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Hemophilia Fitness for the Brain!


We have started to talk a lot on sweetaffliction.com about how important it is to incorporate fitness into your daily life when living with hemophilia. Well just as important as it is to keep your body strong as a hemophiliac, it is just as important to keep your mind strong and healthy. Below is an article by Kimberly Moore on this subject. Kimberly Moore is the owner of Custom Fitness, a fitness consulting and personal training business. She has spoken to numerous companies and organizations and is the author of The Healthy Lifestyles Program. You can contact her to speak to your company or organization by calling Custom Fitness at 214.348.7050. E-mail your fitness questions or comments to mooremotivation@aol.com.


Regular exercise is essential for a lean, healthy body. Did you know it is also crucial for maintaining a healthy brain? As early as age 30, you literally start to lose your mind due to a loss of brain tissue. The brain is the most complex part of your body, therefore requiring the most energy. It is made up of approximately 100 billion nerve cells, or neurons, and other tissues. The brain controls all of your bodily functions ranging from life support systems such as breathing and keeping your heart beating, to your five senses, emotions, and the ability to learn new things. Therefore, it is important to keep it healthy and strong throughout your entire life. 

Routinely participating in both aerobic exercise and strength training can slow brain tissue deterioration and enhance mental function by 20 – 30%. How does this work? When your heart rate elevates during exercise, blood flow is increased, delivering more oxygen and glucose to the brain which is needed to function properly. Exercise also enables you to form new circuits between nerve cells, allowing you to think more clearly, improve your memory, and increase the speed of your reactions to stimuli. 

In addition to physical exercise, it is also important to give yourself a mental workout each day if you want to preserve brain power. Take time to do word games like crossword puzzles or acrostics. Memorize Bible verses or your favorite poems. Read books that challenge your vocabulary or encourage you to try a new hobby. Activities such as writing in a journal, learning a foreign language, or taking music lessons all require thinking and will challenge your brain, keeping it mentally fit. 

Just as the foods you eat affect your body’s shape, they also affect the shape of your mind.  In a study published by the American Journal of Clinical Nutrition, researchers tested people between the ages of 65 – 90 and discovered that those with the greatest ability to memorize words and perform mental arithmetic included the most fruits and vegetables in their diets. Coincidentally, the same group of people ate the least amount of saturated fat.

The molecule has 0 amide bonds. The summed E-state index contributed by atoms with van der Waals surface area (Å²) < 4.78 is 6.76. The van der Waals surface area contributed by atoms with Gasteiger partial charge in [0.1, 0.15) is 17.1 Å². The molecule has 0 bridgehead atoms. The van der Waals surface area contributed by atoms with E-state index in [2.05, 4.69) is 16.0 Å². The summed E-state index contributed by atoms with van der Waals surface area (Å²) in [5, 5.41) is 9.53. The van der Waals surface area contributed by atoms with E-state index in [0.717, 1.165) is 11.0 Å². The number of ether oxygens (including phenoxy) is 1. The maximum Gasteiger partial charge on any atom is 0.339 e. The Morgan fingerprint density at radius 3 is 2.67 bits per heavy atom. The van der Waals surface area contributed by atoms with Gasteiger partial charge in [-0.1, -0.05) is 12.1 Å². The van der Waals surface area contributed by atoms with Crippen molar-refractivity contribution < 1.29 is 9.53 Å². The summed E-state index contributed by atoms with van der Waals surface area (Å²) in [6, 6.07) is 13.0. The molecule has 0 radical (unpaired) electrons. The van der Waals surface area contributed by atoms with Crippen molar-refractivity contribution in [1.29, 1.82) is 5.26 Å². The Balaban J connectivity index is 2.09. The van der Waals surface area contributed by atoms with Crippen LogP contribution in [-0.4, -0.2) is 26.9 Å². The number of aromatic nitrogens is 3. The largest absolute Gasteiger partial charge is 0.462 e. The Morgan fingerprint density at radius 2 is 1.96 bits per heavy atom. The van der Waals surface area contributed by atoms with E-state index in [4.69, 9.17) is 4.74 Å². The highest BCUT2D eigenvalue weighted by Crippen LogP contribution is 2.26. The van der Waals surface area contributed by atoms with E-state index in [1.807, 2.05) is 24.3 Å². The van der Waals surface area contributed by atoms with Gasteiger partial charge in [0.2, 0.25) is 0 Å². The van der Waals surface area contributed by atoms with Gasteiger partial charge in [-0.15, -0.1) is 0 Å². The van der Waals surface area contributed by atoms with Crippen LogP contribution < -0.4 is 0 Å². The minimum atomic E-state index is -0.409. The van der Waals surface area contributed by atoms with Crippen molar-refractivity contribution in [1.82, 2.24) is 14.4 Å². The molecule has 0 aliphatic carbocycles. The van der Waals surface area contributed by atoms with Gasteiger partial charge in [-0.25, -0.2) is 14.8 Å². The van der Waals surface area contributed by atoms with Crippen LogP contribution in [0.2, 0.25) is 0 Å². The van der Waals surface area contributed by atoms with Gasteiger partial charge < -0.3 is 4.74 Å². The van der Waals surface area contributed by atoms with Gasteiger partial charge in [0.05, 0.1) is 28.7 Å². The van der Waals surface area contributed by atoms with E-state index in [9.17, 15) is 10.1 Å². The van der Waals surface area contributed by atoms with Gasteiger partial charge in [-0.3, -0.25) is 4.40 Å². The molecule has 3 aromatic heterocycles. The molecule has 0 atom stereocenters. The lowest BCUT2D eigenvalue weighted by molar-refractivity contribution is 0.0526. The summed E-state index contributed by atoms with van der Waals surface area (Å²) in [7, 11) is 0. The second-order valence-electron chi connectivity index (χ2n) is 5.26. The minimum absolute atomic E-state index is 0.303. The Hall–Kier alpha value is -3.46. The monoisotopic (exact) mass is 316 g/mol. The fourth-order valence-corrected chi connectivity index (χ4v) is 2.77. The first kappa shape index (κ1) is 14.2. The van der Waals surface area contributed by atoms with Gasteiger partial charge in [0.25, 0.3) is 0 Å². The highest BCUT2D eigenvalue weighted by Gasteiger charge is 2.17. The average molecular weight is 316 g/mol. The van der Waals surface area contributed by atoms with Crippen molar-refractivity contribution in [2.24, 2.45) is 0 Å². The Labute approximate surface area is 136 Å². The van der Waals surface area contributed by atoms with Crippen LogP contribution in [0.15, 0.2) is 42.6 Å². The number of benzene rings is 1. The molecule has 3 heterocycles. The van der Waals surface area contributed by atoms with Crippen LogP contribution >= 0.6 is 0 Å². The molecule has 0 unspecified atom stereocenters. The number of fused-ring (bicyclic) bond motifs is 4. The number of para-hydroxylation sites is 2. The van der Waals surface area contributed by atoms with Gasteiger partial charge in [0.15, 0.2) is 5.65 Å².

Vitamins and minerals play a role in brain function as well. The B vitamins are essential for healthy brain and nerve cells and the transmission of nerve impulses. They are found in whole-grain foods (bread, rice, pasta, and fortified cereals), meat, poultry, fish,  legumes, eggs, milk, nuts, vegetables, and fruit. Iron is needed to carry oxygen to the brain cells and is used to make neurotransmitters to regulate your ability to concentrate which is crucial to learning. The best sources of iron include lean beef, whole grain cereals and breads, raisins, and legumes. 

Managing your stress also has an impact on your brain’s health. When you maintain a high stress level, your adrenal glands release the hormone, cortisol. This hormone has a very toxic effect on the memory center of the brain which can lead to memory loss. Cortisol blocks the uptake of glucose to the brain cells, a vital ingredient for the cells to function. Neurotransmitters, the chemicals that allow messages to travel from one cell to another, are also blocked by this hormone. Therefore, be sure to take time for relaxation each day to keep your stress and cortisol levels under control.

Remember that when you take time for regular exercise, healthy eating, and relaxation, you are keeping both your body and brain in shape so you can be physically and mentally fit no matter what your age. 



2 Responses to “Hemophilia Fitness for the Brain!”

  1. Good stuff.
    Pat and I drove by the cemetary on our way to workout at JBU this morning. I stopped and asked the guy digging the grave with the backhoe if he knew for whom he was opening the grave. He did and it was for me so we went on to the Health Complex for some ‘brain stimulation’. It has been a good day, indeed!

  2. I agree 100%. I am a 25 year old Severe Hemophiliac and live in Washington state. From my personal experience the best thing a hemophiliac can do is get fit and stay fit. Body and mind. What you say is what you get. Feed your brain too. Out with the bad in with the good. lol. On top of having this bleeding disorder i also have a stutter. So when i am bleeding to death i cant tell anyone. lol I am a pretty buff hemo. I dont get bleeds too often anymore because i a have kept my body in great shape. Body building is one of my favorite things to do.

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